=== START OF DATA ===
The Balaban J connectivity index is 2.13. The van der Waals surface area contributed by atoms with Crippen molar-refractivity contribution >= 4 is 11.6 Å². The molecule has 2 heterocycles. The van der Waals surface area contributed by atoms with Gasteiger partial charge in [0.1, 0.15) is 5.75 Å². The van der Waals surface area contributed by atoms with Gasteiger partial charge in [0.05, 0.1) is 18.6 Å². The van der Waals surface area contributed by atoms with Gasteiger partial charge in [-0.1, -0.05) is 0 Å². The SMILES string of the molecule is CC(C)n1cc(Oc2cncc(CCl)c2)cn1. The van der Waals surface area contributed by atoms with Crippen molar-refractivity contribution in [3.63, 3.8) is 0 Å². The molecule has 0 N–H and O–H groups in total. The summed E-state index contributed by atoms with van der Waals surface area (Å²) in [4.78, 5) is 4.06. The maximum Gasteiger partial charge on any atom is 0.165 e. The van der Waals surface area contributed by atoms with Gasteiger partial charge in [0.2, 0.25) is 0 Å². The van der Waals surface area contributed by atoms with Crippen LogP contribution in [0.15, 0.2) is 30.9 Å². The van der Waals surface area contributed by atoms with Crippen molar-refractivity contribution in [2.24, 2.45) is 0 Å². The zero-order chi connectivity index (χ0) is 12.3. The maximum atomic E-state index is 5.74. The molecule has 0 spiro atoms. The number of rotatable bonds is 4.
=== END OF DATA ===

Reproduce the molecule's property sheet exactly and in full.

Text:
The Balaban J connectivity index is 2.13. The van der Waals surface area contributed by atoms with Crippen molar-refractivity contribution >= 4 is 11.6 Å². The molecule has 2 heterocycles. The van der Waals surface area contributed by atoms with Gasteiger partial charge in [0.1, 0.15) is 5.75 Å². The van der Waals surface area contributed by atoms with Gasteiger partial charge in [0.05, 0.1) is 18.6 Å². The van der Waals surface area contributed by atoms with Gasteiger partial charge in [-0.1, -0.05) is 0 Å². The SMILES string of the molecule is CC(C)n1cc(Oc2cncc(CCl)c2)cn1. The van der Waals surface area contributed by atoms with Crippen molar-refractivity contribution in [3.63, 3.8) is 0 Å². The molecule has 0 N–H and O–H groups in total. The summed E-state index contributed by atoms with van der Waals surface area (Å²) in [4.78, 5) is 4.06. The maximum Gasteiger partial charge on any atom is 0.165 e. The van der Waals surface area contributed by atoms with Gasteiger partial charge in [0.2, 0.25) is 0 Å². The van der Waals surface area contributed by atoms with Crippen LogP contribution in [0.15, 0.2) is 30.9 Å². The van der Waals surface area contributed by atoms with Crippen molar-refractivity contribution in [2.24, 2.45) is 0 Å². The zero-order chi connectivity index (χ0) is 12.3. The maximum atomic E-state index is 5.74. The molecule has 0 spiro atoms. The number of rotatable bonds is 4.